Alpine plant communities are also shaped by snowpack depths. The sedge/cushion plant - dominant community survives on the harsh windward side of the mountain where the snow is swept clean and vegetation is left mostly exposed. A natural cycle of succession occurs in mats of Diapensia where needle ice damage, death, and seedling growth occurs. These true arctic tundra plants bloom in the beginning of June right after thawing out of the snow and ice. The snow-bed community is on the most protected leeward side of the mountain with the deepest snow cover. A mixture of low-elevation and alpine plants survive and thrive in this sheltered microhabitat. Beneath the snow, the temperature is considerably higher than the air temperature, which insulates the plants. Due to the lack of exposure to strong sunlight throughout the day and freezing temperatures at night, plants on the leeward aspect of the mountain enjoy increased, albeit demanding habitat stability. These plants are the last to thaw out of the insulating snow and therefore bloom later in the season (July and August).

This fragile ecosystem needs your stewardship. Staying on trails not only protects rare alpine plants, but it can also save your life. The professionally constructed cairns are a navigational aid when hiking above tree line and into the alpine zone. It’s important to follow them. Alpine vegetation can get damaged by hikers going off trail at any time of the year, especially during the winter. Never go above tree line during a snow storm, as low visibility has caused hikers to lose sight of cairns and become lost. Make sure that you have all the necessary gear items (snowshoes, crampons, and proper winter clothing) this winter and the appropriate navigational skill set to safely traverse the trail in all conditions. On every hike above tree line, you can do your part to protect New York’s rarest ecosystem by staying in the middle of the durable trail and off of fragile alpine vegetation. Enjoy the beautiful and imposing alpine zone responsibly this winter!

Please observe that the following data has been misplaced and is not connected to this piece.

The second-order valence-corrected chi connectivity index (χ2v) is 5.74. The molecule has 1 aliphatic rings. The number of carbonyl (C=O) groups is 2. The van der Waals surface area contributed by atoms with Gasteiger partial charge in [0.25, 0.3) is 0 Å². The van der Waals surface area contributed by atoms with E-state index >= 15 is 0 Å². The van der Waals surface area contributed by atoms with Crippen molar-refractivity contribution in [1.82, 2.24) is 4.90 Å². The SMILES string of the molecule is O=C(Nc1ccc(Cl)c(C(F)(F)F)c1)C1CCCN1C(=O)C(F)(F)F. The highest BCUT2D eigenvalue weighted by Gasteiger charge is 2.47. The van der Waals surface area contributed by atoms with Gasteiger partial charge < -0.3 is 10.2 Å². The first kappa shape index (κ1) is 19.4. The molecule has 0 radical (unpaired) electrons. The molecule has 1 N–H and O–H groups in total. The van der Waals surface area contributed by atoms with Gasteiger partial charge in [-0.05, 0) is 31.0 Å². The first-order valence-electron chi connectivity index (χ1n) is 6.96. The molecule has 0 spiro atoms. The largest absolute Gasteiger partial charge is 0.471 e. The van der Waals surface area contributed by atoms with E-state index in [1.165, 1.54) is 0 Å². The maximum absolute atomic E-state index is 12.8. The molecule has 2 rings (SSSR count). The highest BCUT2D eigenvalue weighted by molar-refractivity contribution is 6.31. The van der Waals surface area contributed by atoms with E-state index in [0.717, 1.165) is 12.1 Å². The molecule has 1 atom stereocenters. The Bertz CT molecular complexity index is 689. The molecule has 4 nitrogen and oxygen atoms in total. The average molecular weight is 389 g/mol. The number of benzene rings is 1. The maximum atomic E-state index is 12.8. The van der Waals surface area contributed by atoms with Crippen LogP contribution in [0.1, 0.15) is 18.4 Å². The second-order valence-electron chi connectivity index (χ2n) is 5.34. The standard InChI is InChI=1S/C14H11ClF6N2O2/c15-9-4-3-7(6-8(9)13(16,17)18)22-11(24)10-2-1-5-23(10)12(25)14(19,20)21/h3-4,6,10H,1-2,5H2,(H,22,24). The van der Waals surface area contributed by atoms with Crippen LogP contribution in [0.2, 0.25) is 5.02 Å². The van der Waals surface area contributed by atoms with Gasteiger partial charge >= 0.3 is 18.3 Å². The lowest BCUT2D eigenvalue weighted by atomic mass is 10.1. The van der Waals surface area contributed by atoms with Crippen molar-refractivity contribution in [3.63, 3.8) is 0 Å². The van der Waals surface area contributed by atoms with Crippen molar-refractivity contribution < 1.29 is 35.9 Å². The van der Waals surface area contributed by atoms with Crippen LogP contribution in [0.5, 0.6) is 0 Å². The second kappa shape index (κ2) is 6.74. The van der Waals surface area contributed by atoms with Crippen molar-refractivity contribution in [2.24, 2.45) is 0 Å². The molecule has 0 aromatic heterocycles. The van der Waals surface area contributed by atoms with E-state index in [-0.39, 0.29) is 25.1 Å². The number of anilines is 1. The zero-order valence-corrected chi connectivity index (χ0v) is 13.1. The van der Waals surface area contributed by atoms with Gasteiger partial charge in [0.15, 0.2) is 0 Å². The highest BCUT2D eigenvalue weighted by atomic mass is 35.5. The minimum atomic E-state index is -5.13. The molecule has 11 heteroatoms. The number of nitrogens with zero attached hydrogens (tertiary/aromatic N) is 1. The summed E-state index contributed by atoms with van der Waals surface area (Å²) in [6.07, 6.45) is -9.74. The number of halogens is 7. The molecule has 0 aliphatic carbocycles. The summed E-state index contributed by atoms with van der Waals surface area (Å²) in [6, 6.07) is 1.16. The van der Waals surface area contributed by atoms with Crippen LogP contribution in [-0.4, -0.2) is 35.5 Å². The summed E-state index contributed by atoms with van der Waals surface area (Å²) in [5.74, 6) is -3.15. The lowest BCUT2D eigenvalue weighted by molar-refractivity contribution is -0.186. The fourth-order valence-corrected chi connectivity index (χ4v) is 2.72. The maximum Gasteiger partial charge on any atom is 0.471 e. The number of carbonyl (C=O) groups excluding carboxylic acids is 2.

March 13 - Workshop 6:30

March 13, 7:30 P.M.  6:30 p.m. WORKSHOP

Camp Stove and Water Filtration Campfire Workshop

Presented by REI Staff

Are you planning a camping or backpacking trip and have questions about what type of cook system to use? What is the difference between a liquid fuel stove versus a canister stove? What is the best method for cleaning water? In this hands-on campfire session, you will sample the most advanced camp stoves and water filtration tools. Our REI Inspired Guide will show you how to select, use and maintain many different types of stoves, water filters and water purifiers. You will leave this session knowing which equipment is right for you and how best to use the tools you already have. Get a close look at a Jet Boil or Whisperlite stove and discover how they are designed to be used and maintained. Learn how to filter and then purify water through a variety of methods. This session will help you prepare for your next adventure!



Announcements

Club Members: Do you want to renew your membership or change your address? 
Where else are we?
Visit us on Facebook Get together with your ADK-GVC friends on Facebook.
Visit us on YouTube Watch videos of previous chapter meetings.

Upcoming Events

Click here for the master schedule showing all ADK-GVC events and outings

ADK Cares: Conservation - Advocacy - Recreation - Education - Stewardship